Page 2 - The Michigan Daily - Saturday, June 18, 1983
'U' Regents reject
new research policy
(Continued from Page 1)
The Regents said monitoring research
is unnecessary because faculty mem-
bers are highly trusted.
"I feel this is a policy that we don't
need," said Regent Nellie Varner (D-
Detroit). "As a former faculty mem-
ber, one of the things I treasured is the
ability of a faculty to create an at-
mosphere of freedom and investigate
inquiries in all kinds of subject mat-
WHILE A similar policy currently
governs classified or top secret resear-
ch, there are no written guidelines for
non-classified research. All research
projects, however, must be approved
by school or college deans, depar-
tment chairmen and signed by the
University's vice president for resear-
Regent Gerald Dunn (D-Lansing)
was the only supporter of the
guidelines. The .faculty Senate Assem-
bly passed the guidelines 2 to 1 in March
after which the vice president for
research issued a temporary order that
faculty members comply with the
Yesterday's vote will lift the tem-
porary restriction, but it isn't certain
that the two-year controversy will end,
said assistant Vice President for
Research Alan Price.
THE FUTURE of non-classified
research guidelines is out of the ad-
ministration's hands and lies with
students and faculty, said Price.
"We've got to regroup," said Herbert
Hildebrandt, chairmam 'of the Senate
Advisory Committee for UniversitynAf-
Faculty members who oppose the
Regents' vote will probably have to
bring their concerns back to the
Senate Assembly, said Hildebrandt.
"IF YOU'RE run over by a
steamroller, you're not in a position to
say much at all," he added.
During the public comments session
Thursday, policy supporters urged the
Regents to adopt the guidelines. Sup-
porters stressed the great amount of
of work it took to draft guidelines which
were acceptable to both sides.
Chairman of the Research Policies
See REGENTS, Page 7
Detroit rally protests
Latin American policy
By MICHAEL WESTON
A group of Ann Arbor residents will
spend this afternoon on the streets of
downtown Detroit protesting the
Reagan administration's policies in
At least 50 local residents will march
in a rally sponsored by the June 18
Coalition. The group, based in Detroit,
claims endorsement from many local
churches, unions, and political
organizations, including the Detroit
PROTESTERS will begin their
demonstration on Grand Circus Park, a
major Detroit street, and will march to
Kennedy Square for a 1 p.m. rally.
"We're protesting the Reagan ad-
ministration's policy in Central
America, illegal warfare in Nicaragua,
and (U.S.) support of the El Salvadoran
government," said Ben Davis,
spokesperson for Ann Arbor's Latin
American Solidarity Committee.
The committee has helped organize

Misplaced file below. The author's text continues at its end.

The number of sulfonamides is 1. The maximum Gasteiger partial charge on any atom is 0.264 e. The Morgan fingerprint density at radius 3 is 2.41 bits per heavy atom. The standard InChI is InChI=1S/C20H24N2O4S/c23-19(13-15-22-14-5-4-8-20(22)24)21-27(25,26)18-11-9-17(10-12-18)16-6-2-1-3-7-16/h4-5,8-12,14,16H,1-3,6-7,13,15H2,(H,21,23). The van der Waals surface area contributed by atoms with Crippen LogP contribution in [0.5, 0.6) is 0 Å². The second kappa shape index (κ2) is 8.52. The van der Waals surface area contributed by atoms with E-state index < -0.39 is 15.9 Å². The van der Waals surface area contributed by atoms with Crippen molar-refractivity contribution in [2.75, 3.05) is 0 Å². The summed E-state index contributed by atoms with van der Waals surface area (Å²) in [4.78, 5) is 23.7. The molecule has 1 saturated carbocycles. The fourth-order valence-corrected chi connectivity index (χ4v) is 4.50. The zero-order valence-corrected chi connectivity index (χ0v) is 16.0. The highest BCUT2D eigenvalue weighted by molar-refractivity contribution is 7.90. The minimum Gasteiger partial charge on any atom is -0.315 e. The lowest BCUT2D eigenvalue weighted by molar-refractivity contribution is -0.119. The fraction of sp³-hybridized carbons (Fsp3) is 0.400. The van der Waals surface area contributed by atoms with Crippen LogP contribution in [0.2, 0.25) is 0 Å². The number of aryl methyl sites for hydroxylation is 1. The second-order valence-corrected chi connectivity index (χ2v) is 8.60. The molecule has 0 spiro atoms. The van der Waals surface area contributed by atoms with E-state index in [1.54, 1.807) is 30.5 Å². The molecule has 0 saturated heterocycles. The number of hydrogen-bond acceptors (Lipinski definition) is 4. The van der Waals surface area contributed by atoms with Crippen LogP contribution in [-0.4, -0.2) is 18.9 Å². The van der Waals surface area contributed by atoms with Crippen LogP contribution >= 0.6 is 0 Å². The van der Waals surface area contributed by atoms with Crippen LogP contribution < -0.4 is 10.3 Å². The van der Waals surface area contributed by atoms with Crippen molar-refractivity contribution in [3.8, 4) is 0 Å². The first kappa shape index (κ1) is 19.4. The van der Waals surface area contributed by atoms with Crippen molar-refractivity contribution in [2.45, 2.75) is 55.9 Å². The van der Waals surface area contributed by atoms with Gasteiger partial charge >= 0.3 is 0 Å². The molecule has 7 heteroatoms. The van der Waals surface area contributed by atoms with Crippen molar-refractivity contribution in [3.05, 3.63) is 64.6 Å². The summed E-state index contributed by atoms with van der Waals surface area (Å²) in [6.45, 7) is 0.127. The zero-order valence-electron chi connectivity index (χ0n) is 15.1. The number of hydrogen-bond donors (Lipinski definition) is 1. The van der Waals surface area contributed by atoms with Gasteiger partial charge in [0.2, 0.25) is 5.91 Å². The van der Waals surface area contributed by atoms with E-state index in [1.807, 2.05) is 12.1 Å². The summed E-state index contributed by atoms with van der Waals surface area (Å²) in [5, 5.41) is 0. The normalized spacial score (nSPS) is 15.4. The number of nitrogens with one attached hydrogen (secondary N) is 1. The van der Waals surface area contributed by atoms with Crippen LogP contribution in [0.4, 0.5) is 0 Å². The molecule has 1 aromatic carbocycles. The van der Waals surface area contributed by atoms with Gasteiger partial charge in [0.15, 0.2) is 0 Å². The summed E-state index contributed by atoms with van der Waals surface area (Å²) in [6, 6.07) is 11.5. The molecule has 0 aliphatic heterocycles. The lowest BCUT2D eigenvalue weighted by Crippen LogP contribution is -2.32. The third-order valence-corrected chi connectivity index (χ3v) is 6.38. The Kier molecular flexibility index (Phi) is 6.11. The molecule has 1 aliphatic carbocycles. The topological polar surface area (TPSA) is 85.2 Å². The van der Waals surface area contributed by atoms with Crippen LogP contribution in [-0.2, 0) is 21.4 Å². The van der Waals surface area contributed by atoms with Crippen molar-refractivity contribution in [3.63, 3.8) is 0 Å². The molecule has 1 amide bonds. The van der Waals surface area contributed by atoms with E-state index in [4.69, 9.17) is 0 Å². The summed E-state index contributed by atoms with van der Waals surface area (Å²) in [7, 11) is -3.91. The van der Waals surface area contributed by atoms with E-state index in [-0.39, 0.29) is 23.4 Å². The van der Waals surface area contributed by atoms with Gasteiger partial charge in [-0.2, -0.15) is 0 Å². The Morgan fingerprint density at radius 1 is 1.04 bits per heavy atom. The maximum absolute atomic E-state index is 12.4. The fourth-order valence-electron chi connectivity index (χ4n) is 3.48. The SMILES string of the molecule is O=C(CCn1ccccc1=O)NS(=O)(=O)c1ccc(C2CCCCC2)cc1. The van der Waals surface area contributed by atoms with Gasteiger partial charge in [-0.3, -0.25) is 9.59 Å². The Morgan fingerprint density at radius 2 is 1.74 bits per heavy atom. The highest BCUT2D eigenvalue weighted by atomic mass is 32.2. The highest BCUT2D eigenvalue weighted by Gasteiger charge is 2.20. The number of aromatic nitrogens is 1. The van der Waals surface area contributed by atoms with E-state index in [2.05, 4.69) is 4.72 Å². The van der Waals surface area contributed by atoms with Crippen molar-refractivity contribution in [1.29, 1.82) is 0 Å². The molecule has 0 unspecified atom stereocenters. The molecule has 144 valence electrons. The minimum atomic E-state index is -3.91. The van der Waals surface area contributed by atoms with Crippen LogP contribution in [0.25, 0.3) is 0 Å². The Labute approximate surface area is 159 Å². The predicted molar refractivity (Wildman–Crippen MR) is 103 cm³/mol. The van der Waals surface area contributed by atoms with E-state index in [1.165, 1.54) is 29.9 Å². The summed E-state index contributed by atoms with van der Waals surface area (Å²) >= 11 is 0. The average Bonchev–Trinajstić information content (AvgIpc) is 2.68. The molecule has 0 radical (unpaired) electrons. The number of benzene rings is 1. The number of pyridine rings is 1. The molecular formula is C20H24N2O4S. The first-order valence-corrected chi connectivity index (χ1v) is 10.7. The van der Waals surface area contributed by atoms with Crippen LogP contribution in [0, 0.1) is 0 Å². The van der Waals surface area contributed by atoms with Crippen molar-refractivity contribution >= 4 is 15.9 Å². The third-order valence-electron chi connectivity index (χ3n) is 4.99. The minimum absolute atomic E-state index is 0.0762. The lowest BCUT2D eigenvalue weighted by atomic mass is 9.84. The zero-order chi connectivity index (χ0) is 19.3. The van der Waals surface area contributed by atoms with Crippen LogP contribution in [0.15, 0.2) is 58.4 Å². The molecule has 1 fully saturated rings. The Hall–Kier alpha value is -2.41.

the rally, and has arranged car pools to
Detroit that will leave the Michigan
Union this morning.
LASC has demonstrated and passed
out leaflets in front of the post office on
East Liberty Street since Wednesday to
publicize the rally.
Speakers at the rally will include
spokespersons from Salvadoran and
Nicaraguan groups, Ann Arbor City
Councilmember Lowell Peterson, and
Daniel Rutt, the first Michigan man in-
dicted for resisting the draft. ,
IT'S FINALS week again, so today's Daily will be the last one published
this term. But the paper will be back on Tuesday, Thursday, and Saturday
mornings during summer term. The first paper will appear July 7, and will
include a review of the news events occurring while we were away.
The Ann rbor medieval ensemble, Liason, will perform music from the
crusades, songs of courtly love, and medieval dances in the Pendleton Room
of the Union, tonight at 81p.m.
Alternative Action - The Man From Snowy River, 7:30 & 9:30 p.m., MLB
Ann Arbor Film Co-op - A Midsummer Night's Sex Comedy, 6:45 & 10:15
p.m., Smiles Of A Summer Nights, 8:20 p.m., MLB 3.
Cinema Guild - Apocalypse Now, 6:30 & 9:15 p.m., Lorch Hall.
Cinema Two - Celeste, 7:30 & 9:40 p.m., Aud. A, Angell Hall.
Classic Film Theatre - Singin' In The Rain, 7 & 11p.m., The Hand Wagon,
9 p.m., Michigan Theater.
Women's International League for Peace and Freedom - 10:30 a.m., 6
Women's Aglow Fellowship - 9:30 a.m., Holiday Inn-West, 2900 Jackson
Ann Arbor Go Club - 2 p.m., 1433 Mason Hall.
SYDA Foundation - course, "Learn to Meditate," 10 a.m., 1520 Hill.
Bush Program in Child Development & Social Policy - conference, "Un-
derstanding the Economic Crisis: The Impact of Poverty & Unemployment
on Children & Families," Rackham.
Cinema Guild - Tol'able David, 7:30 p.m., The Scarlet Letter, 9 p.m.,
Classic Film Theatre - A Thousand Clowns, 5:15 & 9:00 p.m., Where's
Poppa?, 7:20 p.m., Michigan Theater.
Alternative Action - WR: Mysteries of the Organism, 7:30 p.m., MLB 3.
Aikido -6 p.m., Wrestling Room, Athletic Building.
Racquetball - 9 a.m., Courts 1-5, NCRB.
All Peoples Congress - International Day of Solidarity with Soweto, 2
p.m., Perry School, 633 Harriet.
Green Glacier Community Center - Father's Day Fun Run and Benefit
Cookout, 9 a.m., Windmere Park.
Ann Arbor State Street Antiques Market - 8 a.m., Sheraton University
Gay Liberation Front - Gay Pride Week begins, Guild House, 802 Monroe.
Macromolecular Research Center - Henri Benoit, "Scattering By
Polymer Mixture From Dilute Solution To The Bulk," 5 p.m., 3005 Chemistry
Tae Kwon Do Club -6 p.m., outside, behind IM Building.
Ann Arbor Support Group for the Farm Labor Organizing Committee -
7:30 p.m., 308 E. Williams.
SACUA - 2:15 p.m., East Alcove, Rackham.
Senate Assembly - 3:15 p.m., Rackham Ampitheatre.
Institute of Public Policy Studies - Conference, "1983 International
Pugwash," 2 p.m., Alumni Center.
Gay Liberation Front - Gay Pride Week, Liberty Plaza.
he Michian Daily
Vol. XCIII, No.18-S
Saturday, June 18,1983
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